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IPCC: Immediate measures on a global scale are necessary to limit global warming to 1,5 degrees Celsius

10-10-2018

IPCC: Immediate measures on a global scale are necessary to limit global warming to 1,5 degrees Celsius

The IPCC (Intergovernmental Panel on Climate Change) released a report on Monday the 8th of October, which states that policy makers all over the world must aim at limiting global warming to 1,5 °C instead of 2 °C. A global temperature rise of 2 °C instead of 1,5 °C means a greater negative impact on plants, animals and people. It could also lead to irreversible consequences.

Based on expectations of the IPCC, a global temperature rise of 1,5 °C will occur in 2040. In order to prevent this, the global emission of greenhouse gases must be cut down by half between now and 2030. In 2050 the emissions must be zero to prevent global warming to rise further than 1,5 °C, according to the IPCC report. The capture and storage of carbon emissions on a worldwide scale is inevitable. With the current commitments of the Paris Climate Agreement, we are heading towards a global temperature rise of 3 °C.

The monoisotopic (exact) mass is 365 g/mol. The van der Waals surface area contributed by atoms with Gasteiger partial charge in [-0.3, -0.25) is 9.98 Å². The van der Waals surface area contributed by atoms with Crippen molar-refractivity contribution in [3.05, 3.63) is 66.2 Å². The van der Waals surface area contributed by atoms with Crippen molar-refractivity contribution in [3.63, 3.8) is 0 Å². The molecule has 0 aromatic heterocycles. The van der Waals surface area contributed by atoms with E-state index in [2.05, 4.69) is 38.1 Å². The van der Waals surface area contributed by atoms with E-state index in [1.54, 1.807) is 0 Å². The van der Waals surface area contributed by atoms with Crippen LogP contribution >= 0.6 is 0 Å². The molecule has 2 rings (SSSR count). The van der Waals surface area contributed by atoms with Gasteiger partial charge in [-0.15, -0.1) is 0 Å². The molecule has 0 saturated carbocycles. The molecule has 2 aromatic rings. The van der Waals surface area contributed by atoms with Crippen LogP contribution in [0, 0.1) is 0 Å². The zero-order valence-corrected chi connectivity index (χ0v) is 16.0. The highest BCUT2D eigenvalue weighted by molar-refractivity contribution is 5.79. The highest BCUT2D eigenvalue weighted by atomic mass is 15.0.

Global temperature rise of 1,5 °C versus 2 °C

What is the difference of a global temperature rise of 1,5 °C and 2 °C? A few highlights of the IPCC report ‘Global Warming of 1,5 degrees Celsius’:

-          With a global temperature rise of 2 °C instead of 1,5 °C the heatwaves will increase to a few degrees, more extreme rainfall, a higher chance of extreme drought and water shortages will occur.